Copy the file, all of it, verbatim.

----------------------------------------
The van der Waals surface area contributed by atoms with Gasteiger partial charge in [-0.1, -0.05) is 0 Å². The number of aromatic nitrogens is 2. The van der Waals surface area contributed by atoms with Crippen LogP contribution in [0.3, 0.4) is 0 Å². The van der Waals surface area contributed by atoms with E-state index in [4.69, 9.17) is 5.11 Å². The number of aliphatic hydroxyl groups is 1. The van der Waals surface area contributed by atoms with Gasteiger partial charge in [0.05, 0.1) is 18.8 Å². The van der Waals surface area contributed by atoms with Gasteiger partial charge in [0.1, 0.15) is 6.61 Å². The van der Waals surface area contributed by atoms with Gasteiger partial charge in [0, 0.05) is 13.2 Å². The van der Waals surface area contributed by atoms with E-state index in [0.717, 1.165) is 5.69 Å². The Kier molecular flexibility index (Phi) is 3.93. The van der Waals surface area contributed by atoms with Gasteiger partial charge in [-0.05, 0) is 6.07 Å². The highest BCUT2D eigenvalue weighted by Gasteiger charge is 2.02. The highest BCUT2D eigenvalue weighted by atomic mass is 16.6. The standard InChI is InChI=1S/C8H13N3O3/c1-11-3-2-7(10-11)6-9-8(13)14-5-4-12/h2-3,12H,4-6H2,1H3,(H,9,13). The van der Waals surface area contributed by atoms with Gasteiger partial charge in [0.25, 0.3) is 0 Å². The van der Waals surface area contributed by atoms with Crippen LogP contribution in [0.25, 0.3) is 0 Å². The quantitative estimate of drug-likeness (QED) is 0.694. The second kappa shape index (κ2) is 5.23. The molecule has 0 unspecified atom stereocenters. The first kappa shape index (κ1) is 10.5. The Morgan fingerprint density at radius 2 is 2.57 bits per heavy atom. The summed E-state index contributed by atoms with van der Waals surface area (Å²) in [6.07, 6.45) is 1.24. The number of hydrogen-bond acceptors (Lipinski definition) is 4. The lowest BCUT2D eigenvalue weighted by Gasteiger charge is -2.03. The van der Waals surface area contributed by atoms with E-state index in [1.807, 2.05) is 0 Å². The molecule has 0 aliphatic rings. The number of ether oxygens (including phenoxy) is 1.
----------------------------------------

The van der Waals surface area contributed by atoms with Gasteiger partial charge in [-0.1, -0.05) is 0 Å². The number of aromatic nitrogens is 2. The van der Waals surface area contributed by atoms with Crippen LogP contribution in [0.3, 0.4) is 0 Å². The van der Waals surface area contributed by atoms with E-state index in [4.69, 9.17) is 5.11 Å². The number of aliphatic hydroxyl groups is 1. The van der Waals surface area contributed by atoms with Gasteiger partial charge in [0.05, 0.1) is 18.8 Å². The van der Waals surface area contributed by atoms with Gasteiger partial charge in [0.1, 0.15) is 6.61 Å². The van der Waals surface area contributed by atoms with Gasteiger partial charge in [0, 0.05) is 13.2 Å². The van der Waals surface area contributed by atoms with E-state index in [0.717, 1.165) is 5.69 Å². The Kier molecular flexibility index (Phi) is 3.93. The van der Waals surface area contributed by atoms with Gasteiger partial charge in [-0.05, 0) is 6.07 Å². The highest BCUT2D eigenvalue weighted by Gasteiger charge is 2.02. The highest BCUT2D eigenvalue weighted by atomic mass is 16.6. The standard InChI is InChI=1S/C8H13N3O3/c1-11-3-2-7(10-11)6-9-8(13)14-5-4-12/h2-3,12H,4-6H2,1H3,(H,9,13). The van der Waals surface area contributed by atoms with Gasteiger partial charge in [0.25, 0.3) is 0 Å². The van der Waals surface area contributed by atoms with Crippen LogP contribution in [0.25, 0.3) is 0 Å². The quantitative estimate of drug-likeness (QED) is 0.694. The second kappa shape index (κ2) is 5.23. The molecule has 0 unspecified atom stereocenters. The first kappa shape index (κ1) is 10.5. The Morgan fingerprint density at radius 2 is 2.57 bits per heavy atom. The summed E-state index contributed by atoms with van der Waals surface area (Å²) in [6.07, 6.45) is 1.24. The number of hydrogen-bond acceptors (Lipinski definition) is 4. The lowest BCUT2D eigenvalue weighted by Gasteiger charge is -2.03. The van der Waals surface area contributed by atoms with E-state index in [1.807, 2.05) is 0 Å². The molecule has 0 aliphatic rings. The number of ether oxygens (including phenoxy) is 1.